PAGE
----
Thus, if you have a transmitter that can either send +1 or -1 (or QPSK, or anything that is a linear modulation, which pretty much is everything but plain FSK, really), then you can also make it send +sequence and -sequence just by replacing the raw data with the coded data. To let your receiver know that you're about to start sending data, you could also prepend your callsign to the weather station data, and encode that along with it. That would a) give you a preamble and b) fulfill the ham callsign requirement.

Buying dedicated RF transceiver chips / boards

You could implement that transmitter with a cheap microcontroler that integrates a radio frontend; for example, TI sells the CC1310, and an eval kit board costs 30$(also comes in a 433 MHz version. Haven't worked with that, but the chip does come with built-in support for spreading sequences, so that sounds nice for your application, and you could have one on both ends of your link, and probably TI will give you some example code to make them talk to each other. A quick word about why these devices exist Notice: exactly what you're building is something that is of large commercial interest, so it's no big surprise TI and other companies try to make it easy to use their products to implement what you want! Integrating that with a microcontroller makes a lot of sense – people that build devices like weather stations don't want to have yet another chip on their board that only does the RF, and then a microcontroller to control that RF chip, and then hope that they can avoid having yet another microcontroller just to control the weather sensing devices, they want one controller to at least do the job of the RF interface reliably, and they want someone who had the time to test all this to have implemented the radio control layer. Makes much more sense that way. A self-built receiver If you want to implement the receiver yourself, you'll need the correlator, and something to sync. You said you had an SDR – I simply postulate that as you're building something cool, another 10$ RTL dongle won't hurt you much, so you can just receive that signal, and do the above correlation (which, really, is just a FIR filter with the reversed sequence as taps) in software – for example, on a cheap small computer like the raspberry pi.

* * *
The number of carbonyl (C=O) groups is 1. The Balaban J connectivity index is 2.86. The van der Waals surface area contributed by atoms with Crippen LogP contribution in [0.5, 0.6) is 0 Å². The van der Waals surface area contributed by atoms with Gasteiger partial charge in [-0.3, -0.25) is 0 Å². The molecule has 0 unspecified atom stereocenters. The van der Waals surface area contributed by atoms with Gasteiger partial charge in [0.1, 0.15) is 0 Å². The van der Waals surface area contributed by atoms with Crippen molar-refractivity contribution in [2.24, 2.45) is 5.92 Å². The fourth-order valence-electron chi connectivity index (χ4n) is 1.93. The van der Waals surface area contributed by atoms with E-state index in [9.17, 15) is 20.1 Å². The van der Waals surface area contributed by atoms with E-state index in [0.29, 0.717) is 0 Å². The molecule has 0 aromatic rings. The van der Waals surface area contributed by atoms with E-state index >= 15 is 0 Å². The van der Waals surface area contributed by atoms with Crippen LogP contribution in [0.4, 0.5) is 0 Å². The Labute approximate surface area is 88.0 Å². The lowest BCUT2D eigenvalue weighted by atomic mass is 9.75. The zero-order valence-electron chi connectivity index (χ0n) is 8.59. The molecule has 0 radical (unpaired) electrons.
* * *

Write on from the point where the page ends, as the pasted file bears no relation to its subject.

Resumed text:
I'd go into detail here – but "how do I build a DSSS receiver with a Raspberry Pi, an RTL dongle and minimal effort, matching my transmitter" would be worth opening a new question, if this is the way to you choose to go, and I don't want to overburden you with details at this point. But really, other people have built SDR receivers (and transmitters) for such systems. For example, see this gr-lpwan presentation that, with less than 5 mW transmit power worked on 2.4 GHz (which has more than 10dB more path loss for the same distance than 433 MHz, if I'm not mistaken!), worked over a couple of kilometers, even in the shadow of large buildings; don't let yourself be scared by the math and complexity. This is a full implementation of a complex standard, not a "works for my weather station (and that's enough for now)" approach.

¹ Talking about IEEE802.15.4-LECIM in case anyone wonders.

• Wow great information. Thank you! I have already purchased some 433MHz transceivers that are very affordable, extremely easy to interface with (serial), and can be operated at both 5v and 3.3v: elecrow.com/download/HC-12.pdf My weather station is going to be powered by arduino and my receiving station will be powered by a raspberry pi. I'm still confused about the legality. Now that I am licensed, can I use these transceivers in the US? – kr4sh Mar 10 '18 at 15:38
• … that's definitely something you could've mentioned in your question! As I said in my answer, I'm not the right person to ask about legal stuff in the US. – Marcus Müller Mar 10 '18 at 16:03
• sorry :-( I updated the question. Thanks for the information. – kr4sh Mar 10 '18 at 16:09